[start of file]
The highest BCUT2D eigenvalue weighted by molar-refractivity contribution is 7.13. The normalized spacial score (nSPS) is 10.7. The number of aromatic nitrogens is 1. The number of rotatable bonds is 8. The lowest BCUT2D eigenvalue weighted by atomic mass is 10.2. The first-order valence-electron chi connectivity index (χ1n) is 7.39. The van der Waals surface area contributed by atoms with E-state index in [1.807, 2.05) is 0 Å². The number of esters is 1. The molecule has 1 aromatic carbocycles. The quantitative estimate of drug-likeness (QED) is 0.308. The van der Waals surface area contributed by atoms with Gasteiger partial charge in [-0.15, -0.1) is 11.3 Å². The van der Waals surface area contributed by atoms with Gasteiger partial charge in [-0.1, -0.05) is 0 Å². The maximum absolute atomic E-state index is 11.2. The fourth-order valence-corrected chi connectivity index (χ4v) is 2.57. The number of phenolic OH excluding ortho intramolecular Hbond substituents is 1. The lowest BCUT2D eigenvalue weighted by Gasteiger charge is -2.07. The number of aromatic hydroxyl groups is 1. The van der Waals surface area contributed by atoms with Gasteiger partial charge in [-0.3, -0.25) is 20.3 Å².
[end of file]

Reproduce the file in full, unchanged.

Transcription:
The highest BCUT2D eigenvalue weighted by molar-refractivity contribution is 7.13. The normalized spacial score (nSPS) is 10.7. The number of aromatic nitrogens is 1. The number of rotatable bonds is 8. The lowest BCUT2D eigenvalue weighted by atomic mass is 10.2. The first-order valence-electron chi connectivity index (χ1n) is 7.39. The van der Waals surface area contributed by atoms with E-state index in [1.807, 2.05) is 0 Å². The number of esters is 1. The molecule has 1 aromatic carbocycles. The quantitative estimate of drug-likeness (QED) is 0.308. The van der Waals surface area contributed by atoms with Gasteiger partial charge in [-0.15, -0.1) is 11.3 Å². The van der Waals surface area contributed by atoms with Gasteiger partial charge in [-0.1, -0.05) is 0 Å². The maximum absolute atomic E-state index is 11.2. The fourth-order valence-corrected chi connectivity index (χ4v) is 2.57. The number of phenolic OH excluding ortho intramolecular Hbond substituents is 1. The lowest BCUT2D eigenvalue weighted by Gasteiger charge is -2.07. The number of aromatic hydroxyl groups is 1. The van der Waals surface area contributed by atoms with Gasteiger partial charge in [-0.3, -0.25) is 20.3 Å².